In Borje's fictional review, "Pierre Menard, Author of Quixote", the crazy Argentinian hints at the idea that a work written word for word by two different authors can actually be called two different works. He quotes the same passage of Don Quixote twice, pointing out how different it could be interpreted if the writer was a 20th Century Frenchman instead of a 17th Century Spaniard. It's an interesting thought-experiment in how author-context informs writing.
But in a similar way, Borje says in another short story, that "All men who repeat a line from Shakespeare are William Shakespeare" (emphasis his). We can consider this a way of suggesting that the work of Shakespeare stopped being his own once others started reading it (or, possibly more importantly, using it).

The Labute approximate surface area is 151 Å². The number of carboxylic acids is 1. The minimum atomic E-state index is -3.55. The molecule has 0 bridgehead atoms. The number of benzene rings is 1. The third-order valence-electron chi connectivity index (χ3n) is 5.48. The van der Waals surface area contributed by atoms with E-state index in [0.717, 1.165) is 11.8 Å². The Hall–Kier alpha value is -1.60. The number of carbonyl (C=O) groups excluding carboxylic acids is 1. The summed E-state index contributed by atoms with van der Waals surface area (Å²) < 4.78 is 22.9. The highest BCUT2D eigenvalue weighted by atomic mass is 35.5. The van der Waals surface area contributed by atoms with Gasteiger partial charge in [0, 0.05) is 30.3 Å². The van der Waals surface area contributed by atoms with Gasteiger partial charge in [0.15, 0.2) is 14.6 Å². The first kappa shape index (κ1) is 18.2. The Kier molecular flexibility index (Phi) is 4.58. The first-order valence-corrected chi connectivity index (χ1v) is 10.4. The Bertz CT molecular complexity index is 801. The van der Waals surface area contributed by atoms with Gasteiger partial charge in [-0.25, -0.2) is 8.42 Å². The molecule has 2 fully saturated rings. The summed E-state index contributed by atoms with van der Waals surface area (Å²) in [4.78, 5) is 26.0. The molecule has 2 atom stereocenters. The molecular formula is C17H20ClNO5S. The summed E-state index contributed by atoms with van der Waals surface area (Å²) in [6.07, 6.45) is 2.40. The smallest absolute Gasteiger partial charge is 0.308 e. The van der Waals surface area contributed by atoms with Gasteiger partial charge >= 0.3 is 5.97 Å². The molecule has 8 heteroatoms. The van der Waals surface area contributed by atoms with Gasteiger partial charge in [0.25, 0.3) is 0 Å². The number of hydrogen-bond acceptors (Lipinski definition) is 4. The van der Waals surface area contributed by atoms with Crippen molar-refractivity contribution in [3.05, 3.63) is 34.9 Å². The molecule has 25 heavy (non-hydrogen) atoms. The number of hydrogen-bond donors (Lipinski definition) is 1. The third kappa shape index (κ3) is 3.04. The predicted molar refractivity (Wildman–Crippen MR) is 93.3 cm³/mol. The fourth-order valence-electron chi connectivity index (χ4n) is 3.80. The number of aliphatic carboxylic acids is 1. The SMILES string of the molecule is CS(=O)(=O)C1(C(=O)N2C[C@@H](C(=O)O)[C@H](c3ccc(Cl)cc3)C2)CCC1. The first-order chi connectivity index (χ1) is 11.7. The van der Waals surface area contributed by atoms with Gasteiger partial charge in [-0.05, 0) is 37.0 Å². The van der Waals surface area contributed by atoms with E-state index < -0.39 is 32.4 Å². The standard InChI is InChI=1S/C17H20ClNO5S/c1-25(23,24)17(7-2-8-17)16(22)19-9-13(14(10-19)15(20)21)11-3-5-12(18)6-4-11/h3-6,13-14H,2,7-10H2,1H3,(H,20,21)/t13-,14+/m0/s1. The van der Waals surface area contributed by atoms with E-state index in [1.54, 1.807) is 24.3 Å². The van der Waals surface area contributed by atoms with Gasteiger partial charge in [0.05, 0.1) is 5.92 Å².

It's something I've been thinking about lately. Thinking about it while I think of how history has worked, and the concept of Multiple Discovery. Is it so unusual that many authors would decide to write about boy wizards engaged in violent battles at a time where children's playgrounds were being compared to warzones and when magic appears to be less complicated than science?
Thinking about these things makes me realise that originality is over-rated, that the stories we tell are in some ways the stories of the world around us. By writing a story, that story is intrinsically mine, but when read by you is now yours. It doesn't matter if my plot is similar to X's. It's a different story simply because I wrote it. It's a different story simply because you read it.
What do people think? In today's fear of plagiarism, where we worry about unoriginality in a saturated world of culture, would it not be better to just say that we are all William Shakespeare and that none of us are? It's a paradox that I personally think works.
Source: reddit post